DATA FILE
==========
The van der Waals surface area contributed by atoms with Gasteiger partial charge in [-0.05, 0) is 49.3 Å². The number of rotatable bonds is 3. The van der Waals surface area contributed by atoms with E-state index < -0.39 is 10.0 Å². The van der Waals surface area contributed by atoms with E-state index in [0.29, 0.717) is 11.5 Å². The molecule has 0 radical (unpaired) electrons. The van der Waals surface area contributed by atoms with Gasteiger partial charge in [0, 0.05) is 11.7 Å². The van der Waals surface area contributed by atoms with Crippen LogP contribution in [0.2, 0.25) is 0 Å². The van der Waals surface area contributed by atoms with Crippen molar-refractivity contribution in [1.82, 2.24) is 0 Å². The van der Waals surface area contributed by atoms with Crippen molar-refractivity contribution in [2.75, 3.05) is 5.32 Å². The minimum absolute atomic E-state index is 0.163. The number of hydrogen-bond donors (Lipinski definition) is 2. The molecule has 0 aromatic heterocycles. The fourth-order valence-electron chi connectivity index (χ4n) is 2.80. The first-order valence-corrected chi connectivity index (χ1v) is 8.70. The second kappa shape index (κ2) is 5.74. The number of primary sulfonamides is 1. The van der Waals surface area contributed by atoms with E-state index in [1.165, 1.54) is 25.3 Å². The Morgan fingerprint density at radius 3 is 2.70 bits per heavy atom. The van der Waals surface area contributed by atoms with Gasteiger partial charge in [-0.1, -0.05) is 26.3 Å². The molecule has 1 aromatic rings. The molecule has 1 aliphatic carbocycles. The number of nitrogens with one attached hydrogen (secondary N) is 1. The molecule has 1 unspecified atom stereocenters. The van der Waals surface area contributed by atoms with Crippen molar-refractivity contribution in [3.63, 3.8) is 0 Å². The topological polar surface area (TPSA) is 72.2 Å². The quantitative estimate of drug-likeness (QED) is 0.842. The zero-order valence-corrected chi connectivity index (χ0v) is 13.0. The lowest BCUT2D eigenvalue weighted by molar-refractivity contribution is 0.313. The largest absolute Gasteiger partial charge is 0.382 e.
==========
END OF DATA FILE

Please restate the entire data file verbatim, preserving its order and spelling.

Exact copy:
The van der Waals surface area contributed by atoms with Gasteiger partial charge in [-0.05, 0) is 49.3 Å². The number of rotatable bonds is 3. The van der Waals surface area contributed by atoms with E-state index < -0.39 is 10.0 Å². The van der Waals surface area contributed by atoms with E-state index in [0.29, 0.717) is 11.5 Å². The molecule has 0 radical (unpaired) electrons. The van der Waals surface area contributed by atoms with Gasteiger partial charge in [0, 0.05) is 11.7 Å². The van der Waals surface area contributed by atoms with Crippen LogP contribution in [0.2, 0.25) is 0 Å². The van der Waals surface area contributed by atoms with Crippen molar-refractivity contribution in [1.82, 2.24) is 0 Å². The van der Waals surface area contributed by atoms with Crippen molar-refractivity contribution in [2.75, 3.05) is 5.32 Å². The minimum absolute atomic E-state index is 0.163. The number of hydrogen-bond donors (Lipinski definition) is 2. The molecule has 0 aromatic heterocycles. The fourth-order valence-electron chi connectivity index (χ4n) is 2.80. The first-order valence-corrected chi connectivity index (χ1v) is 8.70. The second kappa shape index (κ2) is 5.74. The number of primary sulfonamides is 1. The van der Waals surface area contributed by atoms with E-state index in [1.165, 1.54) is 25.3 Å². The Morgan fingerprint density at radius 3 is 2.70 bits per heavy atom. The van der Waals surface area contributed by atoms with Gasteiger partial charge in [-0.1, -0.05) is 26.3 Å². The molecule has 1 aromatic rings. The molecule has 1 aliphatic carbocycles. The number of nitrogens with one attached hydrogen (secondary N) is 1. The molecule has 1 unspecified atom stereocenters. The van der Waals surface area contributed by atoms with Crippen molar-refractivity contribution in [3.63, 3.8) is 0 Å². The topological polar surface area (TPSA) is 72.2 Å². The quantitative estimate of drug-likeness (QED) is 0.842. The zero-order valence-corrected chi connectivity index (χ0v) is 13.0. The lowest BCUT2D eigenvalue weighted by molar-refractivity contribution is 0.313. The largest absolute Gasteiger partial charge is 0.382 e.